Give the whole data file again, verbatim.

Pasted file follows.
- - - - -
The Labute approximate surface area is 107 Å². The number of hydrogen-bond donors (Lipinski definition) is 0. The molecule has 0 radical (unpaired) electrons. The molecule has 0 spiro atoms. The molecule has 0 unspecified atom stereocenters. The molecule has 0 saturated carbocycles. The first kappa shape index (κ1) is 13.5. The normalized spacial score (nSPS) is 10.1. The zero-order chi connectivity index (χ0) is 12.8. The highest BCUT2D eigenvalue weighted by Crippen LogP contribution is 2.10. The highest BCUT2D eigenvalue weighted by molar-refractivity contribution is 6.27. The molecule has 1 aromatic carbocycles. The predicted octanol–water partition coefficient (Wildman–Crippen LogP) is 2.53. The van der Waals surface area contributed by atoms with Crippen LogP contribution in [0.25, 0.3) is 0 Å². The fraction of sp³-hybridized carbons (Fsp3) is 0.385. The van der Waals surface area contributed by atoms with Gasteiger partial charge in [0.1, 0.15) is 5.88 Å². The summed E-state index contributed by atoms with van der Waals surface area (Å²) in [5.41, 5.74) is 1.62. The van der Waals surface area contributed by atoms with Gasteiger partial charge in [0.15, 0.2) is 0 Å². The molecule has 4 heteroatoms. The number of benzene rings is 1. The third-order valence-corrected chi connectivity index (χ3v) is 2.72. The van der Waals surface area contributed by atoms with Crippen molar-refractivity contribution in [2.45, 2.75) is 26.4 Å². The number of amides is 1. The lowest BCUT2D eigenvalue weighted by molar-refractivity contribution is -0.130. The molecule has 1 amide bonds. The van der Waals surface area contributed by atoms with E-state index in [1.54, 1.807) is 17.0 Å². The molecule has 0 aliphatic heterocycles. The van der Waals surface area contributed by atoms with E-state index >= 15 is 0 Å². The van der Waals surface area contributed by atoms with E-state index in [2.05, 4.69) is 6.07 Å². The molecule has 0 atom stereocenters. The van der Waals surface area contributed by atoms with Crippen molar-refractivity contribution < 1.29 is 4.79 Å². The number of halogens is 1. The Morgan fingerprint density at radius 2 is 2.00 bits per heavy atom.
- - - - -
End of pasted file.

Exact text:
The Labute approximate surface area is 107 Å². The number of hydrogen-bond donors (Lipinski definition) is 0. The molecule has 0 radical (unpaired) electrons. The molecule has 0 spiro atoms. The molecule has 0 unspecified atom stereocenters. The molecule has 0 saturated carbocycles. The first kappa shape index (κ1) is 13.5. The normalized spacial score (nSPS) is 10.1. The zero-order chi connectivity index (χ0) is 12.8. The highest BCUT2D eigenvalue weighted by Crippen LogP contribution is 2.10. The highest BCUT2D eigenvalue weighted by molar-refractivity contribution is 6.27. The molecule has 1 aromatic carbocycles. The predicted octanol–water partition coefficient (Wildman–Crippen LogP) is 2.53. The van der Waals surface area contributed by atoms with Crippen LogP contribution in [0.25, 0.3) is 0 Å². The fraction of sp³-hybridized carbons (Fsp3) is 0.385. The van der Waals surface area contributed by atoms with Gasteiger partial charge in [0.1, 0.15) is 5.88 Å². The summed E-state index contributed by atoms with van der Waals surface area (Å²) in [5.41, 5.74) is 1.62. The van der Waals surface area contributed by atoms with Gasteiger partial charge in [0.15, 0.2) is 0 Å². The molecule has 4 heteroatoms. The number of benzene rings is 1. The third-order valence-corrected chi connectivity index (χ3v) is 2.72. The van der Waals surface area contributed by atoms with Crippen molar-refractivity contribution in [2.45, 2.75) is 26.4 Å². The number of amides is 1. The lowest BCUT2D eigenvalue weighted by molar-refractivity contribution is -0.130. The molecule has 1 amide bonds. The van der Waals surface area contributed by atoms with E-state index in [1.54, 1.807) is 17.0 Å². The molecule has 0 aliphatic heterocycles. The van der Waals surface area contributed by atoms with E-state index >= 15 is 0 Å². The van der Waals surface area contributed by atoms with E-state index in [2.05, 4.69) is 6.07 Å². The molecule has 0 atom stereocenters. The van der Waals surface area contributed by atoms with Crippen molar-refractivity contribution < 1.29 is 4.79 Å². The number of halogens is 1. The Morgan fingerprint density at radius 2 is 2.00 bits per heavy atom.